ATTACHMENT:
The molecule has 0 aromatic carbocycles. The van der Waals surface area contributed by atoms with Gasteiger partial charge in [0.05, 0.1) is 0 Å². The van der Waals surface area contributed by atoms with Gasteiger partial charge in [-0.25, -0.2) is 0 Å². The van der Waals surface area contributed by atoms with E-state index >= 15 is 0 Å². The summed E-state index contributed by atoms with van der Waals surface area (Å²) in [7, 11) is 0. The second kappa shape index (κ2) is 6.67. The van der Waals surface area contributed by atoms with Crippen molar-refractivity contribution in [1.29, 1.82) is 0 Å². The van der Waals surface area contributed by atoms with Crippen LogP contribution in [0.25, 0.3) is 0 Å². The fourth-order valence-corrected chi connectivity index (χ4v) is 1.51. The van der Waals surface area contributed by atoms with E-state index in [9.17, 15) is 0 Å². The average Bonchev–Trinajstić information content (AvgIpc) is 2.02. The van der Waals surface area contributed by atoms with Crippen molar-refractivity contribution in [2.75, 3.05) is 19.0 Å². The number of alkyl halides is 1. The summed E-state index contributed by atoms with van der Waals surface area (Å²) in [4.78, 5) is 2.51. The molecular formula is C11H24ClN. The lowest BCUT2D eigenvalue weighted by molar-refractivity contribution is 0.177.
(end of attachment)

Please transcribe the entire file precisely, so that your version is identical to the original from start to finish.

The molecule has 0 aromatic carbocycles. The van der Waals surface area contributed by atoms with Gasteiger partial charge in [0.05, 0.1) is 0 Å². The van der Waals surface area contributed by atoms with Gasteiger partial charge in [-0.25, -0.2) is 0 Å². The van der Waals surface area contributed by atoms with E-state index >= 15 is 0 Å². The summed E-state index contributed by atoms with van der Waals surface area (Å²) in [7, 11) is 0. The second kappa shape index (κ2) is 6.67. The van der Waals surface area contributed by atoms with Crippen molar-refractivity contribution in [1.29, 1.82) is 0 Å². The van der Waals surface area contributed by atoms with Crippen LogP contribution in [0.25, 0.3) is 0 Å². The fourth-order valence-corrected chi connectivity index (χ4v) is 1.51. The van der Waals surface area contributed by atoms with E-state index in [9.17, 15) is 0 Å². The average Bonchev–Trinajstić information content (AvgIpc) is 2.02. The van der Waals surface area contributed by atoms with Crippen molar-refractivity contribution in [2.75, 3.05) is 19.0 Å². The number of alkyl halides is 1. The summed E-state index contributed by atoms with van der Waals surface area (Å²) in [4.78, 5) is 2.51. The molecular formula is C11H24ClN. The lowest BCUT2D eigenvalue weighted by molar-refractivity contribution is 0.177.